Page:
Picks and Pans Review: Black Moon Rising

updated 01/27/1986 AT 01:00 AM EST

originally published 01/27/1986 AT 01:00 AM EST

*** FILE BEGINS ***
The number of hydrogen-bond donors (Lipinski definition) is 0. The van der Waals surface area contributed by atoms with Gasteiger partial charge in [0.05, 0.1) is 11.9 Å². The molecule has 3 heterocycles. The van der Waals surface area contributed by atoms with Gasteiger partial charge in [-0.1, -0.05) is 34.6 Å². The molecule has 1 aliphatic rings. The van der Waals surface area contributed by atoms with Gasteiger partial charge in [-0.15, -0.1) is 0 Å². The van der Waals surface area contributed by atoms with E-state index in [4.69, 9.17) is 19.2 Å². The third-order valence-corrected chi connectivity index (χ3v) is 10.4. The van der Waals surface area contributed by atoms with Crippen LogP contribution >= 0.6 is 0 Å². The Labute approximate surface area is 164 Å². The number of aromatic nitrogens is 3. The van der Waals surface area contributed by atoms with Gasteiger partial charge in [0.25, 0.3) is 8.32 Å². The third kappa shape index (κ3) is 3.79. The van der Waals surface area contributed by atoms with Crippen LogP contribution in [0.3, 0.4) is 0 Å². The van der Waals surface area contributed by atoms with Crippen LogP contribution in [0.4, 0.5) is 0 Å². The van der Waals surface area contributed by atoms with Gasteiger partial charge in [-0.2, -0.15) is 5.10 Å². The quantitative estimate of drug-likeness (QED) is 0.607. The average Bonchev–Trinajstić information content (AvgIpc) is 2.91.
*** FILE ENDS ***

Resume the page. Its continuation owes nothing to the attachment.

This crime caper has about as much redeeming social value as a vat of corn chips. But it is close to the quintessential Grade-B movie—fast, funny, sexy and thoroughly diverting. Tommy Lee (The Executioner's Song) Jones plays a professional thief hired to steal a computer tape needed to prosecute a tax case. Fleeing with the tape, he is forced to hide it in an experimental car that's making a gas station stop. When the car is in turn stolen by Linda (The Terminator) Hamilton, an operative for an auto-theft ring, Jones finds himself on a life-or-death quest. Jones, grittily amusing, and Hamilton, sly and sensuous, are backed up by a veteran cast that strikes just the right semiserious tone. Robert Vaughn's officiously nasty mode was first brought out in Bullitt, and he has been recycling it ever since. It fits exactly in this case with his role as the head of a car-theft ring, which is run with such corporate efficiency it looks as if it must have a pension plan. Richard Jaeckel effects an air of nerdy determination as the ex-NASA scientist who designed the experimental car, which is supposed to be hydrogen-powered and go 350 mph (the car is portrayed by a real 36-inch-high show car, the Concordia II, designed at Concordia University in Montreal as an aerodynamics project). Former jock Bubba Smith, who plays a government agent, dispenses with his usual buffoonery: He doesn't have to do a lot of acting to seem big and tough. Rock singer Lee Ving of Fear snarls convincingly as an enforcer for the tax dodgers. Nothing is overdone. Jones is clearly a good guy, but when he gets beaten to a pulp he doesn't get instantly revitalized the way most movie heroes do; he spends the rest of the film moaning about his injuries. John Carpenter, who has directed such films as Halloween and Escape From New York, co-wrote this one from his own idea. It was directed by Harley Cokliss, whose most impressive previous credit was as the second unit director for The Empire Strikes Back. He shows admirable restraint, knowing just how long to let his chases, fights and love scenes go on. While the ending forces the audience to suspend its disbelief from here just about to Bora Bora, Cokliss never really insults anyone's intelligence. It's as if he's saying, "All right: If we're going to look for escape, let's escape in style." (R)

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